there any interconnection      of the air-monitoring       stations      between the
              Indiana agencies or between State and/or local agencies in Illinois                  and
              State and/or local agencies in Indiana.            (See pp. 33 to 36.)

 I
     Tear -.-Sheet
I




                                                      3
The city of Chicago has attempted              to control    air pollution      by enforcing            i
ordinances,     operating      a permit system for construction,           and encouraging              ;
private    industry      to take appropriate      control    measures voluntarily.         En-          ,
forcement     activities      have been directed      principally    toward ensuring       corn-        ;
pliance   with the ordinances         pertaining    to particulate       emissions.      (See           ,
PP. 37 to 40.)                                                                                          I
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                           Contents
                                                           Page

DIGEST                                                       1

CHAPTER

  1        INTRODUCTIONAND SCOPE
               Legislation
               Metropolitan Chicago Interstate   Air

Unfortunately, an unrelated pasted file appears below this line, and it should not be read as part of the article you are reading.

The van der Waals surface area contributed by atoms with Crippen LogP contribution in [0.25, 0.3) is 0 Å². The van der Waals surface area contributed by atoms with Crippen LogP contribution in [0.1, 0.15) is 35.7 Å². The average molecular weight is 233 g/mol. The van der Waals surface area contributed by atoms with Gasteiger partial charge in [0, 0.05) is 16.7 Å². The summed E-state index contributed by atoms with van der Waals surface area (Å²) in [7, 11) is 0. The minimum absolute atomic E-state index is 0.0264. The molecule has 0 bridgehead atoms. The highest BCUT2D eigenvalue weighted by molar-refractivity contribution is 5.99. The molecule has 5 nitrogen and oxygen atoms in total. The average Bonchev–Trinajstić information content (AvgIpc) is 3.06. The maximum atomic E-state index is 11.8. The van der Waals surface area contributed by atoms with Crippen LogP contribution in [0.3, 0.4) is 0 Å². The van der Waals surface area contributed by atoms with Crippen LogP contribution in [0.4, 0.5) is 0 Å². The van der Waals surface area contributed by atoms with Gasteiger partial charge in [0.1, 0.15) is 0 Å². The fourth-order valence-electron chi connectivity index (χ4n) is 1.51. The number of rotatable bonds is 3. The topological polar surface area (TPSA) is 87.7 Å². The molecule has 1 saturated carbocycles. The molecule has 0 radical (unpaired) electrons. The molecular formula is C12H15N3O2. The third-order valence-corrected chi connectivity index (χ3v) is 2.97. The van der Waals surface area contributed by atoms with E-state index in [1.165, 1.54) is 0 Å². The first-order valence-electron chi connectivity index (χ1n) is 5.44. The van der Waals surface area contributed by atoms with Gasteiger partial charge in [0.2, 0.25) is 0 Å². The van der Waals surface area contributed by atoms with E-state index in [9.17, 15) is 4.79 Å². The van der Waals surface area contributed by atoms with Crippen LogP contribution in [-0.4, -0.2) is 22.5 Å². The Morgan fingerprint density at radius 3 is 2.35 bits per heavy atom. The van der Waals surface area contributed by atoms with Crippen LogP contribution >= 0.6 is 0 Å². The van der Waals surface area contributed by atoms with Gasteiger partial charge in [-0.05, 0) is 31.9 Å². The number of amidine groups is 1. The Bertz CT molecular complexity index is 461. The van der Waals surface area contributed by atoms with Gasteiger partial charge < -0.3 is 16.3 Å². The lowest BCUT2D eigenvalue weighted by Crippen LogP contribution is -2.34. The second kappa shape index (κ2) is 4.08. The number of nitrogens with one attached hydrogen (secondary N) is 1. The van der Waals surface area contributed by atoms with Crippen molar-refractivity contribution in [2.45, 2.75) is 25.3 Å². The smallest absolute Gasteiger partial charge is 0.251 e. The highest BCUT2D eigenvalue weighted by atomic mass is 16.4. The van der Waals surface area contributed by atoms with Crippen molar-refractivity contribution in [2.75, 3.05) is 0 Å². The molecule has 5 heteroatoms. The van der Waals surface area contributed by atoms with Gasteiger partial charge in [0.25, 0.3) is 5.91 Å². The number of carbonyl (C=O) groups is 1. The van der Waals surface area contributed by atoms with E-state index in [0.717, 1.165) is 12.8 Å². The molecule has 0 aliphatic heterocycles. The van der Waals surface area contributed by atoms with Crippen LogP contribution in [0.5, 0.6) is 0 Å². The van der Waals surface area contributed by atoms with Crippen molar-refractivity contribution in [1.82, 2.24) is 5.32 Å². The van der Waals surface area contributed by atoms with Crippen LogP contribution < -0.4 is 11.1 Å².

Quality Control Region

           TECHNICAL AND FINANCIAL ASSISTANCEPRCVIDED
           TC CHICAGOCONTROLREGION                           9
               Technical assistance                          9
               Financial   assistance                       12
                    Funding                                 13
                    Expenditures                            14
                    Grant administration                    16

           EQUIPMENTAND STAFFING                            18
               Equipment                                    18
               Staffing                                     20

           AIR QUALITY CONTROLSTANDARDSAND IMPLEMEN-
           TATION PLANS                                     24
               Metropolitan Chicago Interstate Air
                 Quality Control Region                     25
               Clean Air Amendments of 1970                 27

           PROGRESSACHIEVED By LOCAL AGENCIES IN AD-
           MINISTERING AIR POLLUTION CONTROLPROGRAMS        30
               Emission inventories                         30
               Air monitoring                               33
               Enforcement                                  37

APPENDIX
   I       Letter dated January   30, 1970, from Senator
             Charles H. Percy                               43